What is a Webinar? It is a seminar conducted online. It is a great resource for learning about a topic that is either live or recorded for viewing anytime. There is a vast collection of webinars that are open to you on every topic under the sun.
- Merriam-Webster Online Dictionary and Thesaurus
- Online Grammar and Spell Check
- National Weather Service
- World Resources Institute (Great Resource for Maps)
- Florida Electronic Library (Great Site for Homework Help Specific to Florida)
- Reading Homework Tips for Parents
- Florida Department of State—Homework Help with Projects about the Sunshine State
- Broward County Schools—Homework Help and Resources
Social Media Literacy
The use of social media—the electronic means of sharing content like pictures and messages—has exploded in recent years and can be a great way for your child to explore his or her world. Social media sites include Facebook, Blogster, Twitter, Instagram and many others. These media allow students to interact on school projects, keep in touch with friends and family and produce their own content for distribution worldwide! Parents must provide oversight to keep children safe.
What is Your Child Doing Online?
Read the article below. Pay a visit to your child’s favorite social media site and discuss the items listed regarding privacy settings, friends and policy at school regarding social media. Use the questionnaire for discussion points.
- The Secret Life of Kids Online: What You Need to Know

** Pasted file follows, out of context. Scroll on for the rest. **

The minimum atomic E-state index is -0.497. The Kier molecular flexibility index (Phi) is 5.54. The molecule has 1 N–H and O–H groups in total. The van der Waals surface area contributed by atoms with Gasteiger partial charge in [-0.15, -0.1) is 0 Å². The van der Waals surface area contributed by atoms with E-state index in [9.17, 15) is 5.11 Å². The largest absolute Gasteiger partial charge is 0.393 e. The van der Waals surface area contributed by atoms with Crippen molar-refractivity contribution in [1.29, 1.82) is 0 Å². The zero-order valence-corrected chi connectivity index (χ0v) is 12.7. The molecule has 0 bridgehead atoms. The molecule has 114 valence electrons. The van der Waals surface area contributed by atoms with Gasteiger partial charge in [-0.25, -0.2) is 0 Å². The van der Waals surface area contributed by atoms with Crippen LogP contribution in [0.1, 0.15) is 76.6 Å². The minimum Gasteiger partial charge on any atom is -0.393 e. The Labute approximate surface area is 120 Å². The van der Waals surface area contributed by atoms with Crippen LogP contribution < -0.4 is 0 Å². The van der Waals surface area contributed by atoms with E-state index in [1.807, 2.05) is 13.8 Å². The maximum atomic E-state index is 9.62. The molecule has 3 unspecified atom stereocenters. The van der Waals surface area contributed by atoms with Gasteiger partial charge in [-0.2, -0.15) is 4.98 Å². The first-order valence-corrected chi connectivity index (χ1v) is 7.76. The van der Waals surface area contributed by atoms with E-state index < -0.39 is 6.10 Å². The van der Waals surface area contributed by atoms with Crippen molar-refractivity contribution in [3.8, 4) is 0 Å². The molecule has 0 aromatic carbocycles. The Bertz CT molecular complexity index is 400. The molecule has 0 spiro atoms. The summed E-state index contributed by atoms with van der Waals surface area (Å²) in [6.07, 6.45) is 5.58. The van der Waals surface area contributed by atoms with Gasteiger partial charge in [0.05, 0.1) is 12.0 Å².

- Social Media Literacy: The Five Key Concepts
- A Parent’s Guide to Internet Safety
- A Teen’s Guide to Social Media Safety
- 9 Social Media Red Flags Parents Should Know About
Outsmarting the TV
Studies show that on average children in the U.S. spend about 28 hours a week in front of a television. Too much TV is not good, but watching TV is not necessarily bad either. There are many things parents can do to make this activity beneficial and promote literacy. Let’s look at some of the ways we can make TV watching educational.
Quality over Quantity
Choose programs as a family. Ask is this program worth watching? Avoid mindless TV watching. Select programs with a productive purpose in mind such as learning more about a topic being studies in school, exploring interests and hobbies, learning a new skill. Decide what hours of the day the TV should be turned off to make time for other positive activities such as reading books, eating dinner as a family, doing homework, etc. Use the time during commercials to discuss the program. Try asking some of the following questions to help your child apply the same strategies readers use to get more out of the television program. Research shows that when parents guide discussions during commercials, it gives their children practice the same comprehension skills used for reading!
- Why did the character do or say that?
- What do you think will happen next?
- Who are the main characters?
- When or where does the story take place?
- Ask your child to recall the sequence of events. What happened first, second, third… .
- Is there a lesson or moral to learn?
- What new words did we learn?
Challenge: Documentaries are similar to reading non-fiction books. Next time your family is watching a documentary, try making a game of quizzing one another on facts learned during the commercials. Focus on the main ideas just as you would do when reading a book on the same topic.